JACKSONVILLE, FL - JANUARY 02: Head Coach Will Muschamp of the Florida Gators celebrates with his players after defeating the Ohio State Buckeyes 24-17 in the TaxSlayer.com Gator Bowl at EverBank Field on January 2, 2012 in Jacksonville, Florida. (Photo by Scott Halleran/Getty Images)
Florida defeated Ohio State, 24-17, in the TaxSlayer.com Gator Bowl. We'll look back at the game in at multiple parts: The Rapid Recap, which reacts to the game in full before a second viewing, comes first.
Florida has a bowl win under Will Muschamp. Florida has a winning season under Will Muschamp. Florida has an undefeated record against Ohio State. (And I ended up in a debate on Twitter.) It's nice to be able to count on some things.
How Florida Won
Florida never trailed, but took a 21-10 lead on a blocked punt early in the second half that helped put the game fully out of reach. It was the second moment of special teams brilliance on the day, after Andre Debose's 99-yard kickoff return, the longest play in Gator Bowl history.
Remember when special teams coach D.J. Durkin was the object of ire for every Florida fan? The Gators finished the year with six blocked kicks and three touchdowns on kick and punt returns, and Chris Rainey now owns the school and SEC records for blocks. Florida's special teams produced 14 points today, as many as Ohio State's offense, and that's reminiscent of the great Florida teams of the last few years.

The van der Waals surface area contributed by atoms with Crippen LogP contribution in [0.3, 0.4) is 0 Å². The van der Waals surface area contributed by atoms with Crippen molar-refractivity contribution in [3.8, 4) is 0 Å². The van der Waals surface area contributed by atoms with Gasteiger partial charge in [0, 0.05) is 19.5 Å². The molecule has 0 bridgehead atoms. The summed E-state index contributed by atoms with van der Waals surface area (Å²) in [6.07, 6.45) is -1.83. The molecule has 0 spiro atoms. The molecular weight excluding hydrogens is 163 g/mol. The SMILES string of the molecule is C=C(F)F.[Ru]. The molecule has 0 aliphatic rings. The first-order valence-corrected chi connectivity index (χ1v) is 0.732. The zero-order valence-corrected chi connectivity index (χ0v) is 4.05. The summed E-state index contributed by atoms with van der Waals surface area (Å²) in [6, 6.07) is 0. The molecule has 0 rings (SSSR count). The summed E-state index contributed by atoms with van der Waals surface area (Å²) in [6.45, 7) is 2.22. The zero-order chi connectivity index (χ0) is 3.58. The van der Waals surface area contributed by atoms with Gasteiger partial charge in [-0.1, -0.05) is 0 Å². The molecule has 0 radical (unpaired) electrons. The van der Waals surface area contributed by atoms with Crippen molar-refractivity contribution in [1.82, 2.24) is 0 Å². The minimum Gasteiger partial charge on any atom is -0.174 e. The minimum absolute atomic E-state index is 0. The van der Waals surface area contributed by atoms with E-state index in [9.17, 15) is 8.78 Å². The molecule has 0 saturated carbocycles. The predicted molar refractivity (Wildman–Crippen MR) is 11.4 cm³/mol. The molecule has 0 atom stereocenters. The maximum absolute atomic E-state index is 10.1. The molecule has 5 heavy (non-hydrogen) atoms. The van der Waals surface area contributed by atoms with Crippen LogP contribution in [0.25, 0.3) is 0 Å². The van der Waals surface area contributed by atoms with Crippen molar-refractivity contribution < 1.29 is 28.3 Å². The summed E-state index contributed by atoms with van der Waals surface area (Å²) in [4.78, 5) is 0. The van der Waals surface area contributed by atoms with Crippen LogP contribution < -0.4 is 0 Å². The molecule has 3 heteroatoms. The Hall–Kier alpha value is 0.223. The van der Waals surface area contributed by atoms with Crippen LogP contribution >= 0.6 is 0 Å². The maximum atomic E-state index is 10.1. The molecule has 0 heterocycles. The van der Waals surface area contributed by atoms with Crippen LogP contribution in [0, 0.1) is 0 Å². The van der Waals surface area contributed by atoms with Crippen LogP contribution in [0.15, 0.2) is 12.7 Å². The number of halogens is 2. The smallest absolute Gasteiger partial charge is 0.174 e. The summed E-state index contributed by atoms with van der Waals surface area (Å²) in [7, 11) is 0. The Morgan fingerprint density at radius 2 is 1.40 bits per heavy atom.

Rainey didn't have his greatest game on the ground, with 71 yards, or his best game as a receiver, despite leading the team with three catches and accumulating 31 receiving yards. But put those things together with the block, and the dancing that drives defenders nuts, and the load he has been expected to carry (he had 16 carries; all other Florida runners combined had 22), and Rainey was probably one of Florida's five best players today.
Also on that list: Debose. No one on the current roster matches the game-breaking potential he has, and he's a weapon on special teams to rival Brandon James. He deserves the Gator Bowl MVP award he got, and he deserves to be a focal point of Florida's 2012 offense. Here's hoping he will be.
Florida's defensive line had six sacks, a season high, and got them with the help of a secondary that essentially didn't melt down at all; yes, there was a long pass in the fourth quarter, but it was while Florida was playing a modified prevent defense. That's the sort of defense Muschamp and defensive coordinator Dan Quinn want, and they will have almost everyone (including Dominique Easley and Marcus Roberson, not part of this game) back in 2012. That portends good things.
Speaking of good things on defense: Florida forced two fumbles! That makes me very happy!
John Brantley's never going to be confused for an excellent quarterback, or an NFL quarterback, no matter what Muschamp says, but he was better in this game than most in his senior year and made one of the best throws of his career on a dart to Rainey. Sure, he threw an interception, but it was a tipped pass; sure, he "fumbled" twice, but the first came on a weird, weird incomplete pass on the field that got turned into a fumble after the fact, and the other one was a snap exchange problem. I feel charitable today, and Brantley's day other than those miscues was really good, especially because he discovered an ability to escape in the pocket early on. So he's here. I'm not particularly sad to see him go, but I'm happy he left with the glow of victory on him.